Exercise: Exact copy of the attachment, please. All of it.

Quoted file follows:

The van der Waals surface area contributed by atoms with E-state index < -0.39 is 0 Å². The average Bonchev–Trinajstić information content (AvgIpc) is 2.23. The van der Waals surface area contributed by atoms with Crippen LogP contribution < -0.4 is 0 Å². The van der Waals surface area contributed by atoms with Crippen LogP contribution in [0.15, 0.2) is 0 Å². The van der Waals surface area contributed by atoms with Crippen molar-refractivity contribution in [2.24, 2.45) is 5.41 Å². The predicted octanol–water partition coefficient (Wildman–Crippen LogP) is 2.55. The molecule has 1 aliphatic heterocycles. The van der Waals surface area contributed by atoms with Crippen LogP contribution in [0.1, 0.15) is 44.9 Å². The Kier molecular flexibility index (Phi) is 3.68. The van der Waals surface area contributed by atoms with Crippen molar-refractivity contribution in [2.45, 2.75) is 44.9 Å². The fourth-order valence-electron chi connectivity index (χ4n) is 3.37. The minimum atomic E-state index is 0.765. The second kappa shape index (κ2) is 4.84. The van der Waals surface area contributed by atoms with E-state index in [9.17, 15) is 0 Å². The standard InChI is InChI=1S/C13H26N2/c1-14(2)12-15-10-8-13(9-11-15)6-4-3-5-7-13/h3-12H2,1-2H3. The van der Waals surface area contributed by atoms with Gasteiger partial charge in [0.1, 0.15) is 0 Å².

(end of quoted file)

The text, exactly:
The van der Waals surface area contributed by atoms with E-state index < -0.39 is 0 Å². The average Bonchev–Trinajstić information content (AvgIpc) is 2.23. The van der Waals surface area contributed by atoms with Crippen LogP contribution < -0.4 is 0 Å². The van der Waals surface area contributed by atoms with Crippen LogP contribution in [0.15, 0.2) is 0 Å². The van der Waals surface area contributed by atoms with Crippen molar-refractivity contribution in [2.24, 2.45) is 5.41 Å². The predicted octanol–water partition coefficient (Wildman–Crippen LogP) is 2.55. The molecule has 1 aliphatic heterocycles. The van der Waals surface area contributed by atoms with Crippen LogP contribution in [0.1, 0.15) is 44.9 Å². The Kier molecular flexibility index (Phi) is 3.68. The van der Waals surface area contributed by atoms with Crippen molar-refractivity contribution in [2.45, 2.75) is 44.9 Å². The fourth-order valence-electron chi connectivity index (χ4n) is 3.37. The minimum atomic E-state index is 0.765. The second kappa shape index (κ2) is 4.84. The van der Waals surface area contributed by atoms with E-state index in [9.17, 15) is 0 Å². The standard InChI is InChI=1S/C13H26N2/c1-14(2)12-15-10-8-13(9-11-15)6-4-3-5-7-13/h3-12H2,1-2H3. The van der Waals surface area contributed by atoms with Gasteiger partial charge in [0.1, 0.15) is 0 Å².